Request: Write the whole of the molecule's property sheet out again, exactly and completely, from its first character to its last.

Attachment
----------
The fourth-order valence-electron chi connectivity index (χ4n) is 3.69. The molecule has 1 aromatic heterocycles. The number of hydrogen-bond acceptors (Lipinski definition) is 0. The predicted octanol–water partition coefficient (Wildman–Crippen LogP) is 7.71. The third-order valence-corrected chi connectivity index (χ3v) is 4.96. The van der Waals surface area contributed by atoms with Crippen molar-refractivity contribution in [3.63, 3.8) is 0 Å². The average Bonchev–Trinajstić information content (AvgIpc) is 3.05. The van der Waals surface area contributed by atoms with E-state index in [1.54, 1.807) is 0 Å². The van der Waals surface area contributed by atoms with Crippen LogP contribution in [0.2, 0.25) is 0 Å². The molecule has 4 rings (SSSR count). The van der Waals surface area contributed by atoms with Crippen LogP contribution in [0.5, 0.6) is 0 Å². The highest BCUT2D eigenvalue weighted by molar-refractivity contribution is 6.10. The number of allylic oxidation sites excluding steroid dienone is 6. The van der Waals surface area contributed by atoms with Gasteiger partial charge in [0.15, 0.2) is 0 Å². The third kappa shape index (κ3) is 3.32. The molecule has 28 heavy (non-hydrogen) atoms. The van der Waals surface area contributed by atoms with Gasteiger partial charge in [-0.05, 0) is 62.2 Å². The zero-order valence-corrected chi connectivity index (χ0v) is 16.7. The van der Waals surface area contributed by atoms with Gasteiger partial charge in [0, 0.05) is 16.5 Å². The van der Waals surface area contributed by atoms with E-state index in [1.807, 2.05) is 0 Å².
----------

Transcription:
The fourth-order valence-electron chi connectivity index (χ4n) is 3.69. The molecule has 1 aromatic heterocycles. The number of hydrogen-bond acceptors (Lipinski definition) is 0. The predicted octanol–water partition coefficient (Wildman–Crippen LogP) is 7.71. The third-order valence-corrected chi connectivity index (χ3v) is 4.96. The van der Waals surface area contributed by atoms with Crippen molar-refractivity contribution in [3.63, 3.8) is 0 Å². The average Bonchev–Trinajstić information content (AvgIpc) is 3.05. The van der Waals surface area contributed by atoms with E-state index in [1.54, 1.807) is 0 Å². The van der Waals surface area contributed by atoms with Crippen LogP contribution in [0.2, 0.25) is 0 Å². The molecule has 4 rings (SSSR count). The van der Waals surface area contributed by atoms with Crippen LogP contribution in [0.5, 0.6) is 0 Å². The highest BCUT2D eigenvalue weighted by molar-refractivity contribution is 6.10. The number of allylic oxidation sites excluding steroid dienone is 6. The van der Waals surface area contributed by atoms with Gasteiger partial charge in [0.15, 0.2) is 0 Å². The third kappa shape index (κ3) is 3.32. The molecule has 28 heavy (non-hydrogen) atoms. The van der Waals surface area contributed by atoms with Gasteiger partial charge in [-0.05, 0) is 62.2 Å². The zero-order valence-corrected chi connectivity index (χ0v) is 16.7. The van der Waals surface area contributed by atoms with Gasteiger partial charge in [0, 0.05) is 16.5 Å². The van der Waals surface area contributed by atoms with E-state index in [1.807, 2.05) is 0 Å².